Surreptitious Sonnet Day Observed

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Frank Osen, photo by Robert Osen.

On Aug. 3, 1906, poet Wallace Stevens wrote in his journal: “Engaged at the office all day on a sonnet—surreptitiously.” At the time, Stevens was a lawyer in a New York law firm. He spent most of his professional career working for the Hartford Accident and Indemnity Company. Although he would never leave the security of a day job, he managed to write prolifically, earning a Pulitzer Prize in Poetry in 1955, the year of his death. His manuscript archive at The Huntington takes up more than 80 boxes.

Poet Frank Osen couldn’t resist using the Stevens quote as an epigraph in his poem “Cover Memo,” which appears in his new collection Virtue, Big as Sin, published by Able Muse Press. Osen will read from his book at Vroman’s Bookstore in Pasadena on Sept. 29, at 4 p.m., as part of a local authors event.

Osen also happens to be a staff member in the reader services department at The Huntington. “Cover Memo” is a playful invitation to all laborers who toil in the proverbial trenches to follow Stevens’ lead: “We ought to mark each August third this way: as annual Surreptitious Sonnet day.”

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Osen will read from his new book at an event at Vroman’s on Sept. 29.

By all accounts Osen is a dedicated worker, although he can’t promise he always turns off his inspiration while he’s on the clock. Osen gave a memorable reading to Huntington staff recently, reciting a poem he wrote about the dreaded polyphagous shot-hole borer, a deadly plant pest monitored by botanical staff and covered in a Verso post last fall. Other poems might show glimpses of thoughts scribbled here and there throughout his day among the stacks, poems with titles such as “Samuel Johnson and the Poet’s Corner,” “Going Amis,” and “Study.”

In the afterword to the published volume, poet Timothy Steele writes, “We can recognize in Osen something of the Stevens who was not only a heartbreakingly perceptive student of mortality but also an incorrigible kidder.” Osen’s poetry has also appeared in American Arts Quarterly, The Spectator, The New Statesman, The Dark Horse, and The Wallace Stevens Journal.

Like Stevens, Osen has a law degree and used it wisely, serving as general counsel for a number of health care companies before dabbling in real estate, a practice he continues in conjunction with his Huntington job and his poetry. In addition to sonnets, Osen writes both light verse and formalist poetry, a craft he hones by submitting regularly to poetry contests and by attending the annual West Chester University Conference each June in Pennsylvania, where he rubs shoulders with other poets, including conference co-founder Dana Gioia, whose past jobs included stints as chairman of the National Endowment for the Arts and as a marketing executive for General Foods.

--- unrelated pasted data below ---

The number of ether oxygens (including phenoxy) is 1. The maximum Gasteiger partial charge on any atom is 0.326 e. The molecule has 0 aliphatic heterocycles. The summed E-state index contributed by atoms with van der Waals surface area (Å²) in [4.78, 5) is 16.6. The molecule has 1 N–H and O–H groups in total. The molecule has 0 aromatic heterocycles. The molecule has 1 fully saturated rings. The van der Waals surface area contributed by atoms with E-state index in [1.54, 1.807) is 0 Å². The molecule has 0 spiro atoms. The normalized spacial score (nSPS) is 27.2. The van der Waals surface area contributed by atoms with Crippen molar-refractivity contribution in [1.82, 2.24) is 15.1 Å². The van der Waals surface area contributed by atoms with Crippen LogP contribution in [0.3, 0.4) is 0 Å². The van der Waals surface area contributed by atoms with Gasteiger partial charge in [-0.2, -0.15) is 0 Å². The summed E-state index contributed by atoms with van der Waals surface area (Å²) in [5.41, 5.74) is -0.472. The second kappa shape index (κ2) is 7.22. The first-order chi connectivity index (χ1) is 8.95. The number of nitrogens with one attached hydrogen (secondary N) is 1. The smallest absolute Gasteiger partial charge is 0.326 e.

So even though Aug. 3 falls on a weekend this year, observe it a day early and pen a line or two, surreptitiously.

Learn more about Osen’s new book, Virtue, Big as Sin, on the website of Able Muse Press, where you can also read several poems from the book.

Matt Stevens is editor of Verso and Huntington Frontiers magazine.

2 thoughts on “Surreptitious Sonnet Day Observed

  1. A sonnet written while I was supposed to be helping finish drywall—not sure how I managed it:

    Dog Days

    I know that Starr’s the reason for the name,
    But really, if you have a dog, you know
    How bad a joke it is, and just how lame
    Your friends are when the grin and ask you, “So,
    Your Fido must be living large these days—
    His days—I bet he’s chased a ton of cats
    And bitten fifty salesmen and he bays
    At night to tell the moon about the scads
    Of bones he’s buried in your fenced-in yard
    That you won’t know about until you cut
    The grass, which isn’t happening since it’s hard
    To leave the hammock while your eyes are shut—
    Oh, my poor puppy, I’ve neglected you.
    I won’t forget you when I barbecue.

    • Yay for Surreptitious Sonnet Day! Glad you were up for the challenge!

      Kate Lain
      New Media Developer
      The Huntington Library, Art Collections, and Botanical Gardens

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